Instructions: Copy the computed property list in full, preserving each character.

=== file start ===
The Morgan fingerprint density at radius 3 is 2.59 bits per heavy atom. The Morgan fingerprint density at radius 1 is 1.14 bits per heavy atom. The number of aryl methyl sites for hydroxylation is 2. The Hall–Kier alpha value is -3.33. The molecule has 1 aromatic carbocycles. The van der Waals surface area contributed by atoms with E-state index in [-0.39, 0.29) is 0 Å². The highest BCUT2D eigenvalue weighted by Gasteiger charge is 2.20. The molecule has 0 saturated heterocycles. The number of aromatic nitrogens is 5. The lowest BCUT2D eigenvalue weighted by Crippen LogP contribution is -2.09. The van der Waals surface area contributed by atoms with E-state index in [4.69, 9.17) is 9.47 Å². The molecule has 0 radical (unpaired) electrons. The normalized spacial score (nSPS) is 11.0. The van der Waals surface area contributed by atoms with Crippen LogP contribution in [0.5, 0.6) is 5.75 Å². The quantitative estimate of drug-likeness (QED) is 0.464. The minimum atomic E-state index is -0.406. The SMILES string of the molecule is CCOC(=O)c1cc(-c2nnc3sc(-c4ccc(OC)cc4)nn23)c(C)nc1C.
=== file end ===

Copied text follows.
The Morgan fingerprint density at radius 3 is 2.59 bits per heavy atom. The Morgan fingerprint density at radius 1 is 1.14 bits per heavy atom. The number of aryl methyl sites for hydroxylation is 2. The Hall–Kier alpha value is -3.33. The molecule has 1 aromatic carbocycles. The van der Waals surface area contributed by atoms with E-state index in [-0.39, 0.29) is 0 Å². The highest BCUT2D eigenvalue weighted by Gasteiger charge is 2.20. The molecule has 0 saturated heterocycles. The number of aromatic nitrogens is 5. The lowest BCUT2D eigenvalue weighted by Crippen LogP contribution is -2.09. The van der Waals surface area contributed by atoms with E-state index in [4.69, 9.17) is 9.47 Å². The molecule has 0 radical (unpaired) electrons. The normalized spacial score (nSPS) is 11.0. The van der Waals surface area contributed by atoms with Crippen LogP contribution in [0.5, 0.6) is 5.75 Å². The quantitative estimate of drug-likeness (QED) is 0.464. The minimum atomic E-state index is -0.406. The SMILES string of the molecule is CCOC(=O)c1cc(-c2nnc3sc(-c4ccc(OC)cc4)nn23)c(C)nc1C.